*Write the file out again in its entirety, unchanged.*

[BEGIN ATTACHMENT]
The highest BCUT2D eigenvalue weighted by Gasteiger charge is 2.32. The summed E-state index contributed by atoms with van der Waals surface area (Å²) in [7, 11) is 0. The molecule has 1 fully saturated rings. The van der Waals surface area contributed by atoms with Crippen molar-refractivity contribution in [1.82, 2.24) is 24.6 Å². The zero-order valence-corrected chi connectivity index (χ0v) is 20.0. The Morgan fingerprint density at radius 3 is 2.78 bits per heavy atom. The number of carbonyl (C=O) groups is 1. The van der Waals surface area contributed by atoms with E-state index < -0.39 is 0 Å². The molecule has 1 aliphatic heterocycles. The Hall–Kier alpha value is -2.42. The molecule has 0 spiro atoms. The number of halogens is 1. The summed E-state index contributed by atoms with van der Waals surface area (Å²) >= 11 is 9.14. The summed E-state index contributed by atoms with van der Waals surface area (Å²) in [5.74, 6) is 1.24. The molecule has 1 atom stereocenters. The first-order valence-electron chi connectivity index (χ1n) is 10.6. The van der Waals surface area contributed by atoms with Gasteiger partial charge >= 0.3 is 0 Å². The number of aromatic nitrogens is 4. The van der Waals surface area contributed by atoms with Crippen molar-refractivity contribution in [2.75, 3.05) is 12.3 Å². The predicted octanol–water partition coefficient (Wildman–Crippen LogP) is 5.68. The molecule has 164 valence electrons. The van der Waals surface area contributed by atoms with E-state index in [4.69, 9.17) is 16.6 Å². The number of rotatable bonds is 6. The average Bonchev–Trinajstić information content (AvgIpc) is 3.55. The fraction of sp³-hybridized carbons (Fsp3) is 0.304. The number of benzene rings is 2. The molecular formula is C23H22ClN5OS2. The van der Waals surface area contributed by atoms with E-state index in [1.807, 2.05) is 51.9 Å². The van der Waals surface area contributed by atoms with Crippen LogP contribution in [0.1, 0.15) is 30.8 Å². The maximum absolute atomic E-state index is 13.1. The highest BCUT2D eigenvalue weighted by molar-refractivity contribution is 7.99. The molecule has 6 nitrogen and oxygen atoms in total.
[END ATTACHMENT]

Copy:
The highest BCUT2D eigenvalue weighted by Gasteiger charge is 2.32. The summed E-state index contributed by atoms with van der Waals surface area (Å²) in [7, 11) is 0. The molecule has 1 fully saturated rings. The van der Waals surface area contributed by atoms with Crippen molar-refractivity contribution in [1.82, 2.24) is 24.6 Å². The zero-order valence-corrected chi connectivity index (χ0v) is 20.0. The Morgan fingerprint density at radius 3 is 2.78 bits per heavy atom. The number of carbonyl (C=O) groups is 1. The van der Waals surface area contributed by atoms with E-state index < -0.39 is 0 Å². The molecule has 1 aliphatic heterocycles. The Hall–Kier alpha value is -2.42. The molecule has 0 spiro atoms. The number of halogens is 1. The summed E-state index contributed by atoms with van der Waals surface area (Å²) >= 11 is 9.14. The summed E-state index contributed by atoms with van der Waals surface area (Å²) in [5.74, 6) is 1.24. The molecule has 1 atom stereocenters. The first-order valence-electron chi connectivity index (χ1n) is 10.6. The van der Waals surface area contributed by atoms with Gasteiger partial charge >= 0.3 is 0 Å². The number of aromatic nitrogens is 4. The van der Waals surface area contributed by atoms with Crippen molar-refractivity contribution in [2.75, 3.05) is 12.3 Å². The predicted octanol–water partition coefficient (Wildman–Crippen LogP) is 5.68. The molecule has 164 valence electrons. The van der Waals surface area contributed by atoms with E-state index in [4.69, 9.17) is 16.6 Å². The number of rotatable bonds is 6. The average Bonchev–Trinajstić information content (AvgIpc) is 3.55. The fraction of sp³-hybridized carbons (Fsp3) is 0.304. The number of benzene rings is 2. The molecular formula is C23H22ClN5OS2. The van der Waals surface area contributed by atoms with E-state index in [1.807, 2.05) is 51.9 Å². The van der Waals surface area contributed by atoms with Crippen LogP contribution in [0.1, 0.15) is 30.8 Å². The maximum absolute atomic E-state index is 13.1. The highest BCUT2D eigenvalue weighted by molar-refractivity contribution is 7.99. The molecule has 6 nitrogen and oxygen atoms in total.